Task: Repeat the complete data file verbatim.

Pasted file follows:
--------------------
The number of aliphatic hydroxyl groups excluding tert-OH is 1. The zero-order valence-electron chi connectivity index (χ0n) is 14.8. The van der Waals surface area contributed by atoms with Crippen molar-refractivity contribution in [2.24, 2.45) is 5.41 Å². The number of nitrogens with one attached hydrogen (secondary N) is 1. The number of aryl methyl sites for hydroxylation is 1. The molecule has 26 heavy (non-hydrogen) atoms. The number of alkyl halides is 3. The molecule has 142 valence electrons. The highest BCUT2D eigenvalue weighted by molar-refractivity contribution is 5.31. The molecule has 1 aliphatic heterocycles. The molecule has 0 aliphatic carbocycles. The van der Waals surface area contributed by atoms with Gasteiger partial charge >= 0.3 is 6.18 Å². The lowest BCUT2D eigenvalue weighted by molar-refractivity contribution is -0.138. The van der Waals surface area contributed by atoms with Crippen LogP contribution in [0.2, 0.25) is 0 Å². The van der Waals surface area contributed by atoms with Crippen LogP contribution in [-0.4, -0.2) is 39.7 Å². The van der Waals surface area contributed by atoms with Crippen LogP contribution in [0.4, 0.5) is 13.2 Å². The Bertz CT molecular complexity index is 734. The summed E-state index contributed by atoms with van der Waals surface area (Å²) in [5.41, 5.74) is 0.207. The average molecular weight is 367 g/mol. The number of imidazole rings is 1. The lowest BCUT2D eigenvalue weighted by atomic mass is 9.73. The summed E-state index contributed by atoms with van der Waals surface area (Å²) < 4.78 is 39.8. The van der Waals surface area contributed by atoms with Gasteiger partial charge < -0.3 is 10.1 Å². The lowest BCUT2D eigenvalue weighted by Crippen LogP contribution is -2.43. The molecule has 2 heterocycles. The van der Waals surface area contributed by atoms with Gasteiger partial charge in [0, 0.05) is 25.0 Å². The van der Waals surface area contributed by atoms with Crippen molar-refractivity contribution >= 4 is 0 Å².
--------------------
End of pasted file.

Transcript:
The number of aliphatic hydroxyl groups excluding tert-OH is 1. The zero-order valence-electron chi connectivity index (χ0n) is 14.8. The van der Waals surface area contributed by atoms with Crippen molar-refractivity contribution in [2.24, 2.45) is 5.41 Å². The number of nitrogens with one attached hydrogen (secondary N) is 1. The number of aryl methyl sites for hydroxylation is 1. The molecule has 26 heavy (non-hydrogen) atoms. The number of alkyl halides is 3. The molecule has 142 valence electrons. The highest BCUT2D eigenvalue weighted by molar-refractivity contribution is 5.31. The molecule has 1 aliphatic heterocycles. The molecule has 0 aliphatic carbocycles. The van der Waals surface area contributed by atoms with Gasteiger partial charge >= 0.3 is 6.18 Å². The lowest BCUT2D eigenvalue weighted by molar-refractivity contribution is -0.138. The van der Waals surface area contributed by atoms with Crippen LogP contribution in [0.2, 0.25) is 0 Å². The van der Waals surface area contributed by atoms with Crippen LogP contribution in [-0.4, -0.2) is 39.7 Å². The van der Waals surface area contributed by atoms with Crippen LogP contribution in [0.4, 0.5) is 13.2 Å². The Bertz CT molecular complexity index is 734. The summed E-state index contributed by atoms with van der Waals surface area (Å²) in [5.41, 5.74) is 0.207. The average molecular weight is 367 g/mol. The number of imidazole rings is 1. The lowest BCUT2D eigenvalue weighted by atomic mass is 9.73. The summed E-state index contributed by atoms with van der Waals surface area (Å²) < 4.78 is 39.8. The van der Waals surface area contributed by atoms with Gasteiger partial charge < -0.3 is 10.1 Å². The lowest BCUT2D eigenvalue weighted by Crippen LogP contribution is -2.43. The molecule has 2 heterocycles. The van der Waals surface area contributed by atoms with Gasteiger partial charge in [0, 0.05) is 25.0 Å². The van der Waals surface area contributed by atoms with Crippen molar-refractivity contribution >= 4 is 0 Å².